The upshot was that Verástegui stayed in Hollywood—but went years without accepting any work. "I wanted to tell stories," he said, "and those stories need to have the potential not only to entertain but also to make a difference and touch people's hearts and to light a candle in the audience." Such stories, though, were few and far between. "Literally I didn't even have money to pay my rent the next month, because for three years I couldn't work at the things that were offered me... Now if I'm being faithful to God, and the other success comes, then it's a blessing. Thanks be to God. But if it doesn't come, you can never compromise your faith to obtain what the world thinks success is, because it doesn't come from God."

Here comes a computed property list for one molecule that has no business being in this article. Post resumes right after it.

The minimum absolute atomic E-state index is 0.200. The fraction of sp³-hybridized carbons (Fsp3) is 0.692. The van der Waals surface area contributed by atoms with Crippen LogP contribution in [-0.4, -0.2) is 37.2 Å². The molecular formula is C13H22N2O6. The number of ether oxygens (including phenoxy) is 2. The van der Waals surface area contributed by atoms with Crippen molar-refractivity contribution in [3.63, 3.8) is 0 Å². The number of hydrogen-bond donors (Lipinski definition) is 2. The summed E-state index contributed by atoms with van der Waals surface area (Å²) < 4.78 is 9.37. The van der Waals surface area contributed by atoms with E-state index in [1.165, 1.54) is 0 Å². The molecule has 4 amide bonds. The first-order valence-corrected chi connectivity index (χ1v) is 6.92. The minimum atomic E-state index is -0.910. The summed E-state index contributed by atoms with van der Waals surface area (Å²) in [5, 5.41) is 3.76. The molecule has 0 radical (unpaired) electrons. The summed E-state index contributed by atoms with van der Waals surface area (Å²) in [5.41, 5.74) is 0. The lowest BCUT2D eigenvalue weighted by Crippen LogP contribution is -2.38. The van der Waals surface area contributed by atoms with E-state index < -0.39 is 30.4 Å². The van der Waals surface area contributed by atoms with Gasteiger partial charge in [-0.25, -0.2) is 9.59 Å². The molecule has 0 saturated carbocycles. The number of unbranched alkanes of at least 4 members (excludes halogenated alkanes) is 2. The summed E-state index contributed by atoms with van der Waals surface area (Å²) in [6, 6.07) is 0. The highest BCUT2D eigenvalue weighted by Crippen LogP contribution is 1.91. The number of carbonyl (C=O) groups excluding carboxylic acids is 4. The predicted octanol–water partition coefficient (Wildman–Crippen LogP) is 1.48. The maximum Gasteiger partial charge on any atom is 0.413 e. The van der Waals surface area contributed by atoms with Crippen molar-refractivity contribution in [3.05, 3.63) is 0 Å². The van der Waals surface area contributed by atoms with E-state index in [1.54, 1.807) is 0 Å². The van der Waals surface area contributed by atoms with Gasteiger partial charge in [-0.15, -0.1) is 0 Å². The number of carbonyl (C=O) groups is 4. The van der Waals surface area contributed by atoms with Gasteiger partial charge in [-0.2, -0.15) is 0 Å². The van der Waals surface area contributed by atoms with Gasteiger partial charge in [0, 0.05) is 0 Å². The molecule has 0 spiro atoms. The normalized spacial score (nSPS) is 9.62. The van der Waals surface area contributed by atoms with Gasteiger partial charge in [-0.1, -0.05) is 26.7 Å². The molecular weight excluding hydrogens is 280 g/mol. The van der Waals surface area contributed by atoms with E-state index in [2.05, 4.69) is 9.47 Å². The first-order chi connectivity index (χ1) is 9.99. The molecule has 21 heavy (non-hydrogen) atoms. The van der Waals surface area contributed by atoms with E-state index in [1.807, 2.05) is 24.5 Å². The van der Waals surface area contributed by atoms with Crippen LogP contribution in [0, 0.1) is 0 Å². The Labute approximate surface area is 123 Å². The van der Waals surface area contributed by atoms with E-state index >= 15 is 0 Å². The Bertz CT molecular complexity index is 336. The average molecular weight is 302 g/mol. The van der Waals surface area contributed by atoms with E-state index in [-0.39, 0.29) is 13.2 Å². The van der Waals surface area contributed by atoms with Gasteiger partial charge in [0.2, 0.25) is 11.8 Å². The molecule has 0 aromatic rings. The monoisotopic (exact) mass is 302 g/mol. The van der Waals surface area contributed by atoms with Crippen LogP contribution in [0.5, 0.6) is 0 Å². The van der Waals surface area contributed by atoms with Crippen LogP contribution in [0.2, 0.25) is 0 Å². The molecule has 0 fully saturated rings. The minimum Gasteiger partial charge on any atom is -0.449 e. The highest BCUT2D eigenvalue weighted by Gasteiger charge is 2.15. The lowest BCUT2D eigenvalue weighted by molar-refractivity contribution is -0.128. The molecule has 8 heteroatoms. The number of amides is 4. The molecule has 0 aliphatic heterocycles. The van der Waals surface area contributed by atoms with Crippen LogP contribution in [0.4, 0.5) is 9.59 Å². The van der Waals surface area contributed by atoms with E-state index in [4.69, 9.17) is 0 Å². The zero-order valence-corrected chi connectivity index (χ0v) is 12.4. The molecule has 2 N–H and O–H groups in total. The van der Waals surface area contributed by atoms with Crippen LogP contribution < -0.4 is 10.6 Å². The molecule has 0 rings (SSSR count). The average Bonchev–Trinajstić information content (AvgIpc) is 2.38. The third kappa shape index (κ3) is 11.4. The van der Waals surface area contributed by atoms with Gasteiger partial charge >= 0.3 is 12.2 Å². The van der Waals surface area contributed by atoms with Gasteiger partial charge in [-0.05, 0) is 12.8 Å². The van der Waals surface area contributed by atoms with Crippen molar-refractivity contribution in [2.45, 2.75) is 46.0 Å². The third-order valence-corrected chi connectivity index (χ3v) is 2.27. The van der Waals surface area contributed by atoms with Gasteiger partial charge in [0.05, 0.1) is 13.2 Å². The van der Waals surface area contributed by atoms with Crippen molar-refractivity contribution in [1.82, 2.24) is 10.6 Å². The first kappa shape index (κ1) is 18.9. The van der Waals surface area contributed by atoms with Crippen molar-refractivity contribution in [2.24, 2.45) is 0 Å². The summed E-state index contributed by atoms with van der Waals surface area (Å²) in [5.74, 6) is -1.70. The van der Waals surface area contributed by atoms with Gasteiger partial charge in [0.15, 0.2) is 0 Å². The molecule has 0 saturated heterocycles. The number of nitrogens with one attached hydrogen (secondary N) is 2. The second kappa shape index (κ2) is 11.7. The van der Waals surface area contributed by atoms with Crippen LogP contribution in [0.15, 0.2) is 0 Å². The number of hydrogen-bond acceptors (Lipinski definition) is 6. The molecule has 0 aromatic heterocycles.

Eventually Verástegui recognized that, as an actor, he would never have the level of control he felt he needed. "As an actor you don't have so much power," he said. "You have to submit yourself to the director, to the studio. I realized that the only way you can control the message is only if you become a producer. So I had two options: Either I'm going to be waiting until some offer comes to me that has the ingredients that I wanted to do, or I make my own film with the things that I wanted to do, which were very simple. It wasn't about me any more. It wasn't about what I want, but what the Lord wants me to do."
At the time, though, Verástegui was alone. "It was tough because at that time I didn't know Alejandro, I didn't know my business partners, I didn't know anybody. I was completely by myself."